The 4th St Petersburg International Labour Forum discussed the principles behind the liberal arts educational model, its status abroad and the prospects for its development in Russia. St Petersburg University, which has offered an academic programme based on such a model for more than twenty years, initiated the discussion. In most other places in the country the liberal arts are still seen as a paradigm of the future.
One of the guiding principles of a liberal arts education is that a student can choose a field of concentration after their second year of study. Another basic principle is that they are free to devise their own programme by choosing the subjects that they are interested in. A third fundamental tenet is a departure from the traditional system of lectures toward self-directed learning, after which students discuss the material in a group with a teacher. ‘We end up downstream with what are called the competencies of the 21st century, which include the ability to retrain yourself, the ability to engage in lifelong learning and the ability to work in a team,’ noted the moderator of the symposium Denis Akhapkin, Candidate of Philology and associate professor in the Department of Interdisciplinary Studies in Languages and Literature at St Petersburg University.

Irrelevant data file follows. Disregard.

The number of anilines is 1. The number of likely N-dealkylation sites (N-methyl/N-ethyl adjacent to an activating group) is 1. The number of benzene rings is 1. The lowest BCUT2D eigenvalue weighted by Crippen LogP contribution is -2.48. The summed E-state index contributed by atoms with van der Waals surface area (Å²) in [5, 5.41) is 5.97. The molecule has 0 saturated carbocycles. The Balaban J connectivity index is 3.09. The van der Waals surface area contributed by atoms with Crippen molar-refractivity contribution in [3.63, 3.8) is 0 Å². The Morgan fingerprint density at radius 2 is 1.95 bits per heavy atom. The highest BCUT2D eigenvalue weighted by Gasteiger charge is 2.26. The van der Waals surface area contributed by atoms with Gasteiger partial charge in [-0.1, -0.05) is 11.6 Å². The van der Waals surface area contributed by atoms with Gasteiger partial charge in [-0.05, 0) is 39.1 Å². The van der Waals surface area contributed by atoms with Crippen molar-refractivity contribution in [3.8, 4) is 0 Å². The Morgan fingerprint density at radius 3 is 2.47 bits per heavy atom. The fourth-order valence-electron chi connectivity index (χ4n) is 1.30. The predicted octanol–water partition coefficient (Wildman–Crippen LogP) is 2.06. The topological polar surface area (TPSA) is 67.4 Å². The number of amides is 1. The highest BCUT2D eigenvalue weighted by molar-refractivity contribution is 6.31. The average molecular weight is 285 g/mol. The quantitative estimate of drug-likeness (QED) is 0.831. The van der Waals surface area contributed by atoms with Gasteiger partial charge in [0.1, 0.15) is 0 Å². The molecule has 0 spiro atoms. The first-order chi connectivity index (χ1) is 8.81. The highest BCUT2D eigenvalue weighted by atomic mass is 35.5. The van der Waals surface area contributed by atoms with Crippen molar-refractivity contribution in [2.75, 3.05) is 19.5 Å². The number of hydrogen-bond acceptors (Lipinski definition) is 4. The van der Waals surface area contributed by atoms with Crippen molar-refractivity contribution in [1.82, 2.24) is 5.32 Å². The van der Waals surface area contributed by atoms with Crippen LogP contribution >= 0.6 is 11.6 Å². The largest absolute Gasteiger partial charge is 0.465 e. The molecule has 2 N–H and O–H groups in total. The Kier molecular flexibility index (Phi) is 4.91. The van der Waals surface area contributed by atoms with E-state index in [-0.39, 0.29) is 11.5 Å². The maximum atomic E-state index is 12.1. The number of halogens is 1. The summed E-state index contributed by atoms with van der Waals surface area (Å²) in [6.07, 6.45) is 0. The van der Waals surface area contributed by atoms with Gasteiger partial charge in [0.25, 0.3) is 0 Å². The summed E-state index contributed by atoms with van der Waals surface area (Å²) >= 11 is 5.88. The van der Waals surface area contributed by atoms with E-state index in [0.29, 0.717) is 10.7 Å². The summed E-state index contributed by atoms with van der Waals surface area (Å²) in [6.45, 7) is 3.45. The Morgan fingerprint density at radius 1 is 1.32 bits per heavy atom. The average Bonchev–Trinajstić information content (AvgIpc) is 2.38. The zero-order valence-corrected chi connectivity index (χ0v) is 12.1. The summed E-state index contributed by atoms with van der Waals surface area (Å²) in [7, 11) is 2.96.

While in the USA such a model has been evolving for several decades, only three Russian universities offer full-fledged liberal arts programmes today: St Petersburg University, Tyumen State University and the Russian Presidential Academy of National Economy and Public Administration. The initial steps have been taken in Rostov-on-Don and Perm. St Petersburg University was the earliest pioneer in this area when it launched the first course of study according to a liberal arts model in 1999. Since 2011, the Faculty of Liberal Arts and Sciences, headed by the dean, Aleksei Kudrin, also the chairman of the Accounts Chamber of the Russian Federation and the former Minister of Finance, has served as the platform for this experimental approach. In the twenty years of its existence, this programme has graduated almost 2,000 bachelor’s and master’s degree recipients.
The University’s partner, Bard College, has helped to develop the liberal arts at St Petersburg University. During the forum, Jonathan Becker, who is Vice-President of Bard College and a member of the Board of the Liberal Arts and Sciences Programme at St Petersburg University, spoke about the advantages of such an approach to education and experiences in its adoption in countries other than the United States. Noting how a liberal arts education helps graduates to establish themselves on the labour market, he drew upon data from surveys of both American and Russian employers, the latter coming from a research project that was conducted at St Petersburg University entitled ‘The Outlook for the Liberal Arts and Sciences Educational Model in Light of the Economic and Social Trends in 21st-Century Russia’, which was led by Danila Raskov.
In the course of their lives, people change jobs many times, and they very often need to work outside the area of expertise for which they received a degree at university. The liberal arts model of education can be very attractive to both American and Russian employers. They believe that graduates of such programmes are always capable of learning something new, they possess the skills to think critically and communicate effectively, and they know how to solve complex systemic problems, which is far more important than having a narrow focus in one field.